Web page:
Adam Roberts ’90 is carrying on work that began more than five decades ago, when a book and a movie about an orphaned lion cub raised awareness for animal rights across the globe.
Roberts, who lives in Washington, D.C., with his wife, Stephanie, daughter Mia, and their two dogs and five cats, was named CEO of Born Free USA on February 3. Previously the organization’s executive vice president, he has been traveling the world for the past decade, rescuing animals that have been mistreated, working to strengthen laws designed to protect wild animals in the United States, and touting international animal rights treaties. He plans to continue that work as Born Free USA’s new leader.
“We’re looking to improve and enhance animal rights laws at the state and federal level here in the U.S. as well as do a lot more in the area of international animal rights policy,” Roberts says. A month after assuming his new post, he traveled to Ethiopia, where a Born Free chapter operates a shelter for lions, cheetahs, and other big cats that have been abused or neglected in zoos or other facilities in Africa.
Initiatives currently on Roberts’ radar: the adoption of a federal law governing the breeding of lions and tigers and another that would regulate the sale of primates as pets. Born Free USA has also joined an international public relations campaign aimed at finding a suitable home for a capuchin monkey recently confiscated from pop singer Justin Bieber at a German airport.
The organization was founded in England in 1984 by Will Travers, whose parents became animal rights activists after they starred in the 1966 movie Born Free. The film was based on the true story of Elsa, a lion cub who was raised in Africa by wildlife conservators George and Joy Adamson, then released back into the wild. Travers praised Roberts for overseeing Born Free USA’s growth over the past decade.
“Adam’s contribution to Born Free has been above and beyond anything we could have imagined,” he says. “He started as a one-man volunteer operation with a laptop, and now, Born Free USA is a powerhouse with impacts across America and throughout the world.”
Roberts, who majored in English literature at Vassar, says he gained awareness about animal cruelty the summer between his freshman and sophomore years when he saw a film about the treatment of livestock at slaughterhouses. That inspired him to become a vegetarian—something that wasn’t all that common on campus in the mid-1980s. He and a few other students approached the staff at the All Campus Dining Center about their new diet, “and the people there were very responsive,” he says. “It was great the way they opened their minds to preparing the food for us. One of the things I learned at Vassar was how to live ethically.”
Roberts had no plans to pursue employment in the animal rights field until two fellow members of the Vassar debate team suggested it shortly after he graduated. He says he sent some résumés to several such groups and had two job offers within a few weeks. Roberts spent 13 years at the Animal Welfare Institute in Washington, D.C., working his way from administrative assistant to assistant to executive director. He left that job in 2004 to join Born Free USA.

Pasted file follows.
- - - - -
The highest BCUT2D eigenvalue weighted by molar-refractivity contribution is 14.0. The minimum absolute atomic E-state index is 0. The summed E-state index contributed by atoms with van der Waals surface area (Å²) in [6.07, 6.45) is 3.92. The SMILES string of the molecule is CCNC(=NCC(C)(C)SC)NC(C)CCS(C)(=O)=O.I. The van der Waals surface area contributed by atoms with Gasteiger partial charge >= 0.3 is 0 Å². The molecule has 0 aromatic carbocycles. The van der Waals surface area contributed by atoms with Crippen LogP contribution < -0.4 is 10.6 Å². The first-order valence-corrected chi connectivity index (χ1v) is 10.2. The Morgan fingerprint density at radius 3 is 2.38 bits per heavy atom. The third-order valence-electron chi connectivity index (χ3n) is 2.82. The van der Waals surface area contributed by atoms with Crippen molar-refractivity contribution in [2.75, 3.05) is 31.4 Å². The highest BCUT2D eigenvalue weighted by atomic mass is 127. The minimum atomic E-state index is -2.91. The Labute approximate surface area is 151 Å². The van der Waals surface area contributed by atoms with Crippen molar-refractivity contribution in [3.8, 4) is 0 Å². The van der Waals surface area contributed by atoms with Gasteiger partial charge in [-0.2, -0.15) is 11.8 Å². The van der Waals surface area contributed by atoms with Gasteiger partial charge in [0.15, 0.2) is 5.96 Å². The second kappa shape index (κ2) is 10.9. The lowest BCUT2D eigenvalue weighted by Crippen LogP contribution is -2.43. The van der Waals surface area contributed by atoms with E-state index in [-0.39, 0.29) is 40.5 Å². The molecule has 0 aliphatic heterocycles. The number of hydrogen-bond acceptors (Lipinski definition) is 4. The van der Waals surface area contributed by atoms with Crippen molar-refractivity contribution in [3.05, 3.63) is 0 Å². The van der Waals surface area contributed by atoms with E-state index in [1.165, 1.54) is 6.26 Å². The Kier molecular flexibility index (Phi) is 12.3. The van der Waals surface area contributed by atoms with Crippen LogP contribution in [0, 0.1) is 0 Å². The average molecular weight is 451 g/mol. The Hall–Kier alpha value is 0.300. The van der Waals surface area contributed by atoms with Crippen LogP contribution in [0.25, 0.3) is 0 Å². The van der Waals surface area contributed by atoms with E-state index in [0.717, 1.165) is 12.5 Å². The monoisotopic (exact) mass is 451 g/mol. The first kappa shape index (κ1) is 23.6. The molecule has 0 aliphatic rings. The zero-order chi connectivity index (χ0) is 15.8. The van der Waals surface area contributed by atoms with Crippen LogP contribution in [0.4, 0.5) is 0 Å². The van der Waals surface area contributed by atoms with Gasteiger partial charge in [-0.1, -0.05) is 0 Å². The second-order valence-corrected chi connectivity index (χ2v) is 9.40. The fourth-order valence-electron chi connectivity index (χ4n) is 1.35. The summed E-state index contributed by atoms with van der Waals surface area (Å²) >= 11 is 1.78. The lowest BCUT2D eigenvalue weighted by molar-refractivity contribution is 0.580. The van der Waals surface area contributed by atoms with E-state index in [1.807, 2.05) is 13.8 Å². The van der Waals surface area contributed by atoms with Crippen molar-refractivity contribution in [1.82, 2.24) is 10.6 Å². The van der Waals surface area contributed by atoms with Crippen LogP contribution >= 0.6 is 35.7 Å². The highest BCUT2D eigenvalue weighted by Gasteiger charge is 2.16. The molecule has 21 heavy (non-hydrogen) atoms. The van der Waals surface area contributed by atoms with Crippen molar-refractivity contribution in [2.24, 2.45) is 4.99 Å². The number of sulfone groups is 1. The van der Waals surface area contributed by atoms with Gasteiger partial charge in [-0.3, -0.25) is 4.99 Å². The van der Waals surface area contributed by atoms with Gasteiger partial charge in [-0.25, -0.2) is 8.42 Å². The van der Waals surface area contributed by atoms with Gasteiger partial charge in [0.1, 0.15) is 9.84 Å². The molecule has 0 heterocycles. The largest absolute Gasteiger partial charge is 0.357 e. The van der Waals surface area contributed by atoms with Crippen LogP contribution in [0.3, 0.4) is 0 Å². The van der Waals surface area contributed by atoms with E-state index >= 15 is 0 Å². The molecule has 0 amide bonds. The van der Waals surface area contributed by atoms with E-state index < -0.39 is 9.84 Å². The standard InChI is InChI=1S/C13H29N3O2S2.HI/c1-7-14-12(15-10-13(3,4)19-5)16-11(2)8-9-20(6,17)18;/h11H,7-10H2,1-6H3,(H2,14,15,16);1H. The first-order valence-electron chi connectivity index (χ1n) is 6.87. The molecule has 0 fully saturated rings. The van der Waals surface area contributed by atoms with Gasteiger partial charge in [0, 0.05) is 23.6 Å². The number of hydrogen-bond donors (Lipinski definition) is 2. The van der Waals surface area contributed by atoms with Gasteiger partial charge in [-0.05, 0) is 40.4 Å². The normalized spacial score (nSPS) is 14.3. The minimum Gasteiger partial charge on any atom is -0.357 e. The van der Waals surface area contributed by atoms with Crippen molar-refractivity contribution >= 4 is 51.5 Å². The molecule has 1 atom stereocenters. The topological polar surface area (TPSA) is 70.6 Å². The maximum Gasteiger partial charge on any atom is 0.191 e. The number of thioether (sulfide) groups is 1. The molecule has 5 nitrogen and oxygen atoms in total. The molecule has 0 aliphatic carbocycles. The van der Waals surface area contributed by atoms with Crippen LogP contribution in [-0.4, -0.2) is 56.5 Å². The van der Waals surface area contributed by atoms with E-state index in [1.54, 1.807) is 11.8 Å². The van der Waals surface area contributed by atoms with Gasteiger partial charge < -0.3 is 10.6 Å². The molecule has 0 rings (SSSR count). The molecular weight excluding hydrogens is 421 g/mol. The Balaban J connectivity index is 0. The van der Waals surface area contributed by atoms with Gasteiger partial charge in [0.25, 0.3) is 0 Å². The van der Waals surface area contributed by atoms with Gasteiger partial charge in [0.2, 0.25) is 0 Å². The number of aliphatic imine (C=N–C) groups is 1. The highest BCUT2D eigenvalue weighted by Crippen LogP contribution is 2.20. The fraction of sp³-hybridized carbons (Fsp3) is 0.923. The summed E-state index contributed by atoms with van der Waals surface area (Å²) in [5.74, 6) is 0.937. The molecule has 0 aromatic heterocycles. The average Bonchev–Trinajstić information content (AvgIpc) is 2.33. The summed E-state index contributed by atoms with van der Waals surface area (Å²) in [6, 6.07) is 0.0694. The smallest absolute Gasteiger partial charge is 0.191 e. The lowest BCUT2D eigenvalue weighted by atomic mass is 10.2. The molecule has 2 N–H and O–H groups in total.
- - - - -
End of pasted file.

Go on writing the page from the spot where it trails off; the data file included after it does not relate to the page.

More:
Roberts says one of the highlights of his tenure with the organization was helping to oversee the rescue of more than 100 primates from a wild animal preserve near San Antonio in 2012. The 106 macaques and one baboon were moved to newly constructed quarters at the 186-acre Born Free USA Primate Sanctuary in Texas. “If we hadn’t stepped in with a plan, this large group of primates would likely have been euthanized,” he says.
Roberts says he’s encouraged by the progress animal rights activists have made over the past two decades, noting 180 countries have become signatories of an international treaty called the Convention on International Trade in Endangered Species of Wild Fauna and Flora. “Over the years, we’ve had significant successes with this treaty in place, and we’re looking to extend protection to elephants, tigers, sharks, and other threatened species,” he says.
“But at the same time,” Roberts adds, “the rise of the Internet has made it much easier for people to buy and sell wild animals. So, while people are becoming more aware of why you shouldn’t keep these animals in captivity, the Internet makes them more accessible to people who want them.”
Roberts has ambitious goals for Born Free USA as he assumes leadership of the organization. “It’s been quite clear to me over the last 10 years that there’s support for what Born Free does, and going forward, we need to build bigger rescue operations,” he says. “The global wildlife trade is among the most profitable illicit enterprises, along with drug and gun running. It’s a wildly destructive and cruel enterprise that must be controlled.”